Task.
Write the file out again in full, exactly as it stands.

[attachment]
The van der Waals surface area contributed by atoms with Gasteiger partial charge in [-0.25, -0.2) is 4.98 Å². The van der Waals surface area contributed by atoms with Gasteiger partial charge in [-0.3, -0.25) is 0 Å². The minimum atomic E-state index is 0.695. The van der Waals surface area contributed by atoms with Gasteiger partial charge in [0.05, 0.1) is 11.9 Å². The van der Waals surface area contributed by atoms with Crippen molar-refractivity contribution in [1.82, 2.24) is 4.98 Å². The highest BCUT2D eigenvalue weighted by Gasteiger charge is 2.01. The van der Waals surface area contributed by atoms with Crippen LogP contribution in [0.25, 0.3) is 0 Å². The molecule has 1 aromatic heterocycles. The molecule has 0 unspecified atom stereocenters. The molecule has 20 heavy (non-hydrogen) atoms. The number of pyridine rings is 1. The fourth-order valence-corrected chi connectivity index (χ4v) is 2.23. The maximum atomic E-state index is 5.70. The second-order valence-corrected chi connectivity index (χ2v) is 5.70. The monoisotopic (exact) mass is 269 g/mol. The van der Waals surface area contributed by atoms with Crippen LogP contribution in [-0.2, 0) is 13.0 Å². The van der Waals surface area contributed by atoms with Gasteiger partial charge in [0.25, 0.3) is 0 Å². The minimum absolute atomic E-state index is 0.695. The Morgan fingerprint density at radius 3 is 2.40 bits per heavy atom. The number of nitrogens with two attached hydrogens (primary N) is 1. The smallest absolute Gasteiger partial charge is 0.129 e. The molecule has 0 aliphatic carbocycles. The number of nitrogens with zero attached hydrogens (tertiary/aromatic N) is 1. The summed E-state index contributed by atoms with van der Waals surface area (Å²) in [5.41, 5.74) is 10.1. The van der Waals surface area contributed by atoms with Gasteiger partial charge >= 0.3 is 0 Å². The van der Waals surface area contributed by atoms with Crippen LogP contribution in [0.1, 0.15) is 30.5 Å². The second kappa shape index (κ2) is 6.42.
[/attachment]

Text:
The van der Waals surface area contributed by atoms with Gasteiger partial charge in [-0.25, -0.2) is 4.98 Å². The van der Waals surface area contributed by atoms with Gasteiger partial charge in [-0.3, -0.25) is 0 Å². The minimum atomic E-state index is 0.695. The van der Waals surface area contributed by atoms with Gasteiger partial charge in [0.05, 0.1) is 11.9 Å². The van der Waals surface area contributed by atoms with Crippen molar-refractivity contribution in [1.82, 2.24) is 4.98 Å². The highest BCUT2D eigenvalue weighted by Gasteiger charge is 2.01. The van der Waals surface area contributed by atoms with Crippen LogP contribution in [0.25, 0.3) is 0 Å². The molecule has 1 aromatic heterocycles. The molecule has 0 unspecified atom stereocenters. The molecule has 20 heavy (non-hydrogen) atoms. The number of pyridine rings is 1. The fourth-order valence-corrected chi connectivity index (χ4v) is 2.23. The maximum atomic E-state index is 5.70. The second-order valence-corrected chi connectivity index (χ2v) is 5.70. The monoisotopic (exact) mass is 269 g/mol. The van der Waals surface area contributed by atoms with Crippen LogP contribution in [-0.2, 0) is 13.0 Å². The van der Waals surface area contributed by atoms with Gasteiger partial charge in [0.25, 0.3) is 0 Å². The minimum absolute atomic E-state index is 0.695. The Morgan fingerprint density at radius 3 is 2.40 bits per heavy atom. The number of nitrogens with two attached hydrogens (primary N) is 1. The smallest absolute Gasteiger partial charge is 0.129 e. The molecule has 0 aliphatic carbocycles. The number of nitrogens with zero attached hydrogens (tertiary/aromatic N) is 1. The summed E-state index contributed by atoms with van der Waals surface area (Å²) in [5.41, 5.74) is 10.1. The van der Waals surface area contributed by atoms with Gasteiger partial charge >= 0.3 is 0 Å². The van der Waals surface area contributed by atoms with Crippen LogP contribution in [0.1, 0.15) is 30.5 Å². The second kappa shape index (κ2) is 6.42.